These considerations aren't absolutely essential, but I'd rate them pretty high.
You might be surprised how much zoning law controls the use of land. Of course most zoning will permit the construction of a single family home on a residentially zoned property, but what else do you have in mind? Zoning, coupled with fire safe regulations require that buildings be setback from property lines. Laws control the use of accessory buildings, pools, trailer parking, and much more. Regulations set the rules for livestock activities and many other activities. Check with the local
Planning Department, which administers zoning laws.
If you are coming from the flatlands, then be careful with this one. The slope of the land can be real deceiving. Steep slopes make driveways difficult and houses lopsided. They make construction much more expensive. If you're familiar with slope measurement by percent of grade, I would recommend that your driveways and building sites be on slopes of less than 20% (falls 20' vertically for each 100' horizontally). Thirty percent is about the very limit of what will work for roads,
houses, and septic systems. Drive around and look for homesite construction on parcels with similar slopes for an idea of how the lot improvement will look. If you're not sure, consult a civil engineer, architect, or a qualified building designer or land use planner. They can assist you in dealing with topography. An engineering contractor can assist you with estimates for driveways and pads.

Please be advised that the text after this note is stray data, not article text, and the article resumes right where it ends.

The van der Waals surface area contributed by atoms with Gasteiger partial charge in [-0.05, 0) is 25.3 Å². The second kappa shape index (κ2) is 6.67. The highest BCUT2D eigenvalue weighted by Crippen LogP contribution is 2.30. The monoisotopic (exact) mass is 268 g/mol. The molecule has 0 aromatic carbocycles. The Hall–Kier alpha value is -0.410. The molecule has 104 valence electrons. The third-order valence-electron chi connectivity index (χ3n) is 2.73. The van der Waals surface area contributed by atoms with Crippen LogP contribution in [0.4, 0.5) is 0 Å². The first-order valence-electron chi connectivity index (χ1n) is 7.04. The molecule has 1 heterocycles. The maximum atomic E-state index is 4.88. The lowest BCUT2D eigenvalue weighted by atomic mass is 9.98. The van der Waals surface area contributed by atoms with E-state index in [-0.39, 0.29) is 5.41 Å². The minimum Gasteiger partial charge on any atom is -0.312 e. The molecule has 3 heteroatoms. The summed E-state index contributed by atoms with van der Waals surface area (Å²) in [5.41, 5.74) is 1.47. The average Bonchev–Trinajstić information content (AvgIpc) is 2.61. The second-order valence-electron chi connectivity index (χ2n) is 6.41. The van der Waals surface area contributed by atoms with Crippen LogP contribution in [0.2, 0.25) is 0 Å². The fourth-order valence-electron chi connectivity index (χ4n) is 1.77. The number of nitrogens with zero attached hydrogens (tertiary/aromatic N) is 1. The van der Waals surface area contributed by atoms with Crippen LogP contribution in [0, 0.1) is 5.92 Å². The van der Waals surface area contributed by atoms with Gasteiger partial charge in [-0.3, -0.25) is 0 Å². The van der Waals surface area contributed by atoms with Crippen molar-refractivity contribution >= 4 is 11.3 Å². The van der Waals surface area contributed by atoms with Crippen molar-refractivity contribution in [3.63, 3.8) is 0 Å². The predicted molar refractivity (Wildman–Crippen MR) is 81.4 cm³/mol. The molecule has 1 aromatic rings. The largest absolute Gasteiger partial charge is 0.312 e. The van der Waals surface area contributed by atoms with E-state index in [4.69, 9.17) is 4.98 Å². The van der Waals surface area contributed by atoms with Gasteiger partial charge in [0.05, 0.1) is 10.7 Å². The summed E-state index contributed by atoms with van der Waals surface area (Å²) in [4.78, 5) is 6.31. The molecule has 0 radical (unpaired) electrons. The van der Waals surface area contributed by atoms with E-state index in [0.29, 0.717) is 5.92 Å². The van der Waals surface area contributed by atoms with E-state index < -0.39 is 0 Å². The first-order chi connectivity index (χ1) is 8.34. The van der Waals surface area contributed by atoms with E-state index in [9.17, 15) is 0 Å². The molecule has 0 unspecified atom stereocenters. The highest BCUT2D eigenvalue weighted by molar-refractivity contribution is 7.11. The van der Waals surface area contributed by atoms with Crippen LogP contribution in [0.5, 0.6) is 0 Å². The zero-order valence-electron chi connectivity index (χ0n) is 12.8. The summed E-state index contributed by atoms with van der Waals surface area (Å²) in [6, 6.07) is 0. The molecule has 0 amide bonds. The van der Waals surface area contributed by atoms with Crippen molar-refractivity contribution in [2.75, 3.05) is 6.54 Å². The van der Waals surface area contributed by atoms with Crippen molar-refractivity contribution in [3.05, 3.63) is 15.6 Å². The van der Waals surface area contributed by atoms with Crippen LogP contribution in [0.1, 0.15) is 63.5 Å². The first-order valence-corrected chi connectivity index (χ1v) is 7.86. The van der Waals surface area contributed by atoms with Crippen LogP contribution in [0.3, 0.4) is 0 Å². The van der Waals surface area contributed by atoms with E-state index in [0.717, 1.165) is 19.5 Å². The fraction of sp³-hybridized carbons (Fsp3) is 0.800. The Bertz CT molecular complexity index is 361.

Buy a parcel with a good provision for road maintenance and you'll be avoiding one of the number one complaints about rural living. There are many, many private roads out there with no such provision. If you front on a City or County maintained street, that's the best. You pay the bill through your normal horde of various taxes. If you're in a private road maintenance agreement, then its up to you and your neighbors to pay the freight and organize the work. Typical agreements require monthly, quarterly, or annual payments to the treasurer of the private road maintenance or homeowners' association. Maintenance occurs when a majority of participating owners decide it's necessary or according to a pre-approved schedule. A committee or designated homeowner seeks bids and awards a contractor for any maintenance. Sometimes the road maintenance agreement only covers a portion of the access road. Your title company can help you confirm the extent of such an agreement. Another mechanism for road maintenance involves a combination of annual homeowner payments and County or City maintenance. This mechanism may be called a County Service Area, a Permanent Road Division, or have another official title. Your title company can help you check for such special districts. Contact the agency that administers the district for details on how it works. If there is no maintenance agreement or mechanism, it may not be a "love thy neighbor" neighborhood, although some areas function quite well informally without an agreement. It depends on the personalities. Under California state law, a majority of residents can force remaining residents to pay their fair share of road maintenance costs, often in small claims court. Consult an attorney or small claims court for details.